Nothing ever happened, of course. But anticipation, and the possibilities- made my daily life a bit more bearable. Denial of reality was an indulgence that helped mitigate the awful pain.
Now, in 2018, I was at LAST inside a stable, after nearly three-quarters of a century of going to sleep every night thinking of horses, riding them, cleaning them, racing them.
This new reality was Impossible.
It was, in fact, how one defines a miracle.
I stood rooted, extremely tense, for a long time, waiting for the ax to fall. Blisters might easily form on my trachea and on my eyeballs, and I would be felled, unable to breathe.
But------ nothing happened.
Suddenly, shockingly, I didn’t care if it did!! I’d enjoy every single second in this horse-saturated environment, and to hell with consequences!
Inside that barn were two long aisles lined on both sides with roomy stalls.
I counted. Thirty.
Some were empty, as their residents were outside, cavorting with friends or grazing. Insiders poked their heads out of their boxes to whinny to each other. Two stood quietly cross-tied in the central aisles, awaiting saddles and bridles, and their riders.
This. was Heaven.
I stood there and simply looked, and looked and looked, while breathing in their special perfume. It was, perhaps, the most perfect hour of my life.
I wasn’t aware that I was silently crying. One lady, a large brush in hand, greeted me cheerfully, then looked closer, and quietly asked if I was all right.
My husband answered behind me. “Oh, she’s just happy. We’re here to look around, if that’s OK.”
“Sure! Wander wherever. You’re welcome to explore.”
And off she went to groom her beautiful white Arabian horse.
Eventually, Joe poked me out of my reverie. “Go on, move! Look around. Walk up and down the aisles. Check out the horses; look into all the tack rooms...and don’t miss the huge indoor riding arena and its elevated, glass-enclosed viewing room....”
And so, this woman, this normal woman, did. No tightened chest happened. No wheals as big as eggs. No blistered eyes. No acute vision loss. Just me, walking slowly up and down the two aisles, peering into the stalls’ interiors, noting food buckets, water buckets, soft sawdust floors occasionally decorated with poop balls...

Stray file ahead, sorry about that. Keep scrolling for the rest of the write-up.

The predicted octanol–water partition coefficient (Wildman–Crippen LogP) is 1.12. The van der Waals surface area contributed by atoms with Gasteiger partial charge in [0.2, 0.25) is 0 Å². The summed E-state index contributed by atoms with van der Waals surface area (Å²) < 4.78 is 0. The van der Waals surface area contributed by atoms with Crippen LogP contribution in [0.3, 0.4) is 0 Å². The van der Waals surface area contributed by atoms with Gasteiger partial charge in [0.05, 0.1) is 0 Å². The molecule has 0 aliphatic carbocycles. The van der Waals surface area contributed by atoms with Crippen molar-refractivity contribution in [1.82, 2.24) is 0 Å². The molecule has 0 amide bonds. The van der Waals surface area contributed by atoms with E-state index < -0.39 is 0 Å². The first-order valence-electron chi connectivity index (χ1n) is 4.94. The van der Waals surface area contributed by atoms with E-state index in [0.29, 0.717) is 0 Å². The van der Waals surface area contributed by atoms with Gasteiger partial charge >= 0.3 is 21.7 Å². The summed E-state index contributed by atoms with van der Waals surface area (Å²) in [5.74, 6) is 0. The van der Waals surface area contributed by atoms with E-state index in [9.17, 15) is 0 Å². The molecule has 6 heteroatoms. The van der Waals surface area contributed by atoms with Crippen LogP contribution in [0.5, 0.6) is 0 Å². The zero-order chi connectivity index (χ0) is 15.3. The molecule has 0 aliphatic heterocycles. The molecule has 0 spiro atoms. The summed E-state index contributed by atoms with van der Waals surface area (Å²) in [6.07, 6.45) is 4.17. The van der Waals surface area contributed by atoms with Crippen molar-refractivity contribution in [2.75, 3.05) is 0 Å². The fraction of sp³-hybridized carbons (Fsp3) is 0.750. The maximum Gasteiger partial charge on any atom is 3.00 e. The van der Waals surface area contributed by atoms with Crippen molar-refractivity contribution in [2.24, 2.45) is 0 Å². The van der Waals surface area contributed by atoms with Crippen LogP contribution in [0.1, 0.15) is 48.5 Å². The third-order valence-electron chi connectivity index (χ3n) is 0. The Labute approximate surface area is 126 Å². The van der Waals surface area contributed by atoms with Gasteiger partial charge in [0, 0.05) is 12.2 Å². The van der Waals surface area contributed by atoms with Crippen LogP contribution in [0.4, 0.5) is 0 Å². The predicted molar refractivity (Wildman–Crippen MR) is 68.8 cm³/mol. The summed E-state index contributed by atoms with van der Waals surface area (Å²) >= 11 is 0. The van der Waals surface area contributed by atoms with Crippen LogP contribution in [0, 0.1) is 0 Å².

One contented, curious horse’s flexible lips mussed my hair and flapped over my extended hand, hunting for a treat...The animal finally licked it thoroughly. I was enchanted. I’d never seen or felt a horse’s tongue. I’d never dared to pet a horse. (All covert visits saw me in a mask, goggles and gloves.) I turned to go back, past another long row of stalls, and there, just down a way, was the huge indoor arena. It boasted a very long mirror so riders could more effectively evaluate their horses’ confirmation and their riding postures. Deep, chocolate colored sawdust coated the vast floor, and overhead lights brightened everything. This arena was closed to the elements and directly connected to the stable area.
One could ride at all speeds, all year long.
It was perfect.
I found it impossible to grasp.
After an hour of such massive sensory input I was suddenly overwhelmed, lightheaded, and had to leave immediately. I needed space, and lots of time to process what was happening------- and what wasn’t.
We left. The car was silent as we motored along.
I was semi-mute for days.
I’ve lived a long life taking on all manner of delightful personal challenges, such as:
-teaching myself competent gardener skills, and how to design lovely little gardens
-researching what flowers appreciate to be happy
-learning how to ski
-learning to be a competent pilot
-hiking through Europe alone for months, absorbing its lovely architecture and scenery
-learning how to competently train our doggie
-learning to sing properly and how to make musical CDs
-writing a book and expressing myself in poetry
-experiencing the great joy of motherhood
-biking and hiking at least five National Parks with Joe and eventually, Bryn-dog
-reading science and rudimentary astrophysics and all manner of philosophy and history-especially biographies of people who’ve moved this planet in a different direction.
Willful ignorance of the world’s story is NEVER bliss.
-sharpening my reasoning and evidence-based skills to more effectively deal with life’s odd, sometimes scary twists and turns
-learning to be totally content with my own company
-cherishing the friendships I have, every single day.
To remain profoundly depressed, morose, and angry about what could never be was to waste my life.
No horses, ever. Fact.
I’d accept what could not be changed and move on- and, for heaven’s sake, try to do it with some grace.
I’ll look back only if there was something to learn from Life’s inexplicable, often injurious curveballs.
Forward thinking welcomes the fascinating pursuit of life’s changing panorama.
Backing too far into regret or acute disappointment encourages a slow decline that metastasizes into rage and hate, a toxic brew that inexorably erodes a body’s balanced mental and physical chemistry.
Bad things very often result from embracing that approach.
Now, in this sparkling July afternoon, I’d been thrust squarely into a new, fresh, eerily familiar equine world. It was akin to finding one’s self transported to the moon.
At 8 a.m. that evening, nothing bad had happened. I still breathed easily. There were no eye bulges. No giant wheals. I felt fine.
I didn’t know what to say.
Joe just grinned.
There is so much more to tell. I couldn’t write about any of this since that momentous first day at Casalae. In fact, I couldn’t write about anything, period. I’d just sit there, staring at the keyboard.
My mind had flat-lined.
So, for months I’ve reprinted (and gently tweaked) favorite columns submitted over the last 13 years.
I’d resume writing if-and when- my fingers and brain unlocked...
Today, December 21, with zero warning, a word-tsunami suddenly roared toward me, almost too fast to comprehend. I raced to my computer and this story spilled out.
I’m just warming up!
Be prepared; it’s gonna be all about horses for a good while!